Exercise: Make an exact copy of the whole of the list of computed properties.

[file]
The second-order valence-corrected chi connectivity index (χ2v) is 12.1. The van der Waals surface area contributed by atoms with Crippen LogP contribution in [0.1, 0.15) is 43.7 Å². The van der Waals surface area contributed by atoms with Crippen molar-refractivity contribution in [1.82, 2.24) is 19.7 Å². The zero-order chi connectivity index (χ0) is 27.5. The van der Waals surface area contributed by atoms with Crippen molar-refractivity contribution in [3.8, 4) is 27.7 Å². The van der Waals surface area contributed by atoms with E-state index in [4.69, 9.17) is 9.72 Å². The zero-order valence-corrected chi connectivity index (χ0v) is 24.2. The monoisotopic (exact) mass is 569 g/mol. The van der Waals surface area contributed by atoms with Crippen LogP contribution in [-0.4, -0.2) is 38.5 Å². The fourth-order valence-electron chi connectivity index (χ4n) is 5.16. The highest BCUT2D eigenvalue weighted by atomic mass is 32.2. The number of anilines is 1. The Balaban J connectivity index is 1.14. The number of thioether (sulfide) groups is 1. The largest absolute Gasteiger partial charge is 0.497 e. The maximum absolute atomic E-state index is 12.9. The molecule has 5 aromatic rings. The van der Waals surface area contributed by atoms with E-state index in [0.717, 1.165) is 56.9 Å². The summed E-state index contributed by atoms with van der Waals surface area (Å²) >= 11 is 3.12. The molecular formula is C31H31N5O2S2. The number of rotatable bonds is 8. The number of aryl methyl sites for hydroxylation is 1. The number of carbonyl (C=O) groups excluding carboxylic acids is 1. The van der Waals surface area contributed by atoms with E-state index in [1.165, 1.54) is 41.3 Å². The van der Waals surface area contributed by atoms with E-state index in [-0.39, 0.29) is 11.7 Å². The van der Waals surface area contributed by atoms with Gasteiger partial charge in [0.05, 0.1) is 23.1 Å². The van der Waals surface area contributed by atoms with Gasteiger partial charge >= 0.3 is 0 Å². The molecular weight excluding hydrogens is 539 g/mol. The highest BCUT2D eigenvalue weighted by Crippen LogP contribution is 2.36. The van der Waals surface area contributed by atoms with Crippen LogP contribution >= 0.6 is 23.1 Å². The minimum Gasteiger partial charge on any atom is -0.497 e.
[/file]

The second-order valence-corrected chi connectivity index (χ2v) is 12.1. The van der Waals surface area contributed by atoms with Crippen LogP contribution in [0.1, 0.15) is 43.7 Å². The van der Waals surface area contributed by atoms with Crippen molar-refractivity contribution in [1.82, 2.24) is 19.7 Å². The zero-order chi connectivity index (χ0) is 27.5. The van der Waals surface area contributed by atoms with Crippen molar-refractivity contribution in [3.8, 4) is 27.7 Å². The van der Waals surface area contributed by atoms with E-state index in [4.69, 9.17) is 9.72 Å². The zero-order valence-corrected chi connectivity index (χ0v) is 24.2. The monoisotopic (exact) mass is 569 g/mol. The van der Waals surface area contributed by atoms with Crippen LogP contribution in [-0.4, -0.2) is 38.5 Å². The fourth-order valence-electron chi connectivity index (χ4n) is 5.16. The highest BCUT2D eigenvalue weighted by atomic mass is 32.2. The number of anilines is 1. The Balaban J connectivity index is 1.14. The number of thioether (sulfide) groups is 1. The largest absolute Gasteiger partial charge is 0.497 e. The maximum absolute atomic E-state index is 12.9. The molecule has 5 aromatic rings. The van der Waals surface area contributed by atoms with E-state index in [0.717, 1.165) is 56.9 Å². The summed E-state index contributed by atoms with van der Waals surface area (Å²) >= 11 is 3.12. The molecular formula is C31H31N5O2S2. The number of rotatable bonds is 8. The number of aryl methyl sites for hydroxylation is 1. The number of carbonyl (C=O) groups excluding carboxylic acids is 1. The van der Waals surface area contributed by atoms with E-state index in [1.165, 1.54) is 41.3 Å². The van der Waals surface area contributed by atoms with E-state index in [-0.39, 0.29) is 11.7 Å². The van der Waals surface area contributed by atoms with Gasteiger partial charge in [0.05, 0.1) is 23.1 Å². The van der Waals surface area contributed by atoms with Gasteiger partial charge >= 0.3 is 0 Å². The molecular weight excluding hydrogens is 539 g/mol. The highest BCUT2D eigenvalue weighted by Crippen LogP contribution is 2.36. The van der Waals surface area contributed by atoms with Crippen LogP contribution >= 0.6 is 23.1 Å². The minimum Gasteiger partial charge on any atom is -0.497 e.